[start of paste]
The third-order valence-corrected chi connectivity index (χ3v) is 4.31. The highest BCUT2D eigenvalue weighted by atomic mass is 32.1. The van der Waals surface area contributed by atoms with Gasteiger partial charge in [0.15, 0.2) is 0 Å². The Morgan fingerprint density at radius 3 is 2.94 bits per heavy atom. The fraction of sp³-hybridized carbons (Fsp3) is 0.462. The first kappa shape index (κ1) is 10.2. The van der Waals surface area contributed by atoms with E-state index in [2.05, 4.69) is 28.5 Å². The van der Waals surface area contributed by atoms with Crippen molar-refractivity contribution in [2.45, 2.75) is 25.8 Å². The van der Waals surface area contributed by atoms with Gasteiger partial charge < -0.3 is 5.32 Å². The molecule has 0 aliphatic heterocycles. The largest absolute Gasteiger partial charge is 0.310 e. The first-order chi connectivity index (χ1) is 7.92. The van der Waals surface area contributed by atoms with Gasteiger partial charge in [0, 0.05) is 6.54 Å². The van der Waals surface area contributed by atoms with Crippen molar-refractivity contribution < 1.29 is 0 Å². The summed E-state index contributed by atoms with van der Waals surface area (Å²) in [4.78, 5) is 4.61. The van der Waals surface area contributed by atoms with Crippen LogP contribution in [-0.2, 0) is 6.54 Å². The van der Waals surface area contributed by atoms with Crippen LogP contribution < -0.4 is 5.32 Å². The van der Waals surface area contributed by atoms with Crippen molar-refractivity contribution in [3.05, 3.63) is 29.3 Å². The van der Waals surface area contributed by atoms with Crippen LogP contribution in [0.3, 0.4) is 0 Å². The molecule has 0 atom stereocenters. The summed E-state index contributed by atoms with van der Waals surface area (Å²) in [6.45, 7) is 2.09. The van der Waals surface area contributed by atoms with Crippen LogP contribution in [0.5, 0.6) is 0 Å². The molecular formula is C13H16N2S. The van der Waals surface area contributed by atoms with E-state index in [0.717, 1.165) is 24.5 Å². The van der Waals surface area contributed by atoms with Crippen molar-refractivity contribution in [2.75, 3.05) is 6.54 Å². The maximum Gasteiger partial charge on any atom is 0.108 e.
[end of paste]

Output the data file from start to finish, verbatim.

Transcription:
The third-order valence-corrected chi connectivity index (χ3v) is 4.31. The highest BCUT2D eigenvalue weighted by atomic mass is 32.1. The van der Waals surface area contributed by atoms with Gasteiger partial charge in [0.15, 0.2) is 0 Å². The Morgan fingerprint density at radius 3 is 2.94 bits per heavy atom. The fraction of sp³-hybridized carbons (Fsp3) is 0.462. The first kappa shape index (κ1) is 10.2. The van der Waals surface area contributed by atoms with E-state index in [2.05, 4.69) is 28.5 Å². The van der Waals surface area contributed by atoms with Crippen molar-refractivity contribution in [2.45, 2.75) is 25.8 Å². The van der Waals surface area contributed by atoms with Gasteiger partial charge < -0.3 is 5.32 Å². The molecule has 0 aliphatic heterocycles. The largest absolute Gasteiger partial charge is 0.310 e. The first-order chi connectivity index (χ1) is 7.92. The van der Waals surface area contributed by atoms with Gasteiger partial charge in [0, 0.05) is 6.54 Å². The van der Waals surface area contributed by atoms with Crippen molar-refractivity contribution < 1.29 is 0 Å². The summed E-state index contributed by atoms with van der Waals surface area (Å²) in [4.78, 5) is 4.61. The van der Waals surface area contributed by atoms with Crippen LogP contribution in [-0.2, 0) is 6.54 Å². The van der Waals surface area contributed by atoms with Crippen LogP contribution < -0.4 is 5.32 Å². The van der Waals surface area contributed by atoms with Crippen molar-refractivity contribution in [3.05, 3.63) is 29.3 Å². The van der Waals surface area contributed by atoms with Crippen LogP contribution in [0.3, 0.4) is 0 Å². The molecule has 0 atom stereocenters. The summed E-state index contributed by atoms with van der Waals surface area (Å²) in [6.45, 7) is 2.09. The van der Waals surface area contributed by atoms with Crippen LogP contribution in [0.5, 0.6) is 0 Å². The molecular formula is C13H16N2S. The van der Waals surface area contributed by atoms with E-state index in [0.717, 1.165) is 24.5 Å². The van der Waals surface area contributed by atoms with Crippen molar-refractivity contribution in [2.75, 3.05) is 6.54 Å². The maximum Gasteiger partial charge on any atom is 0.108 e.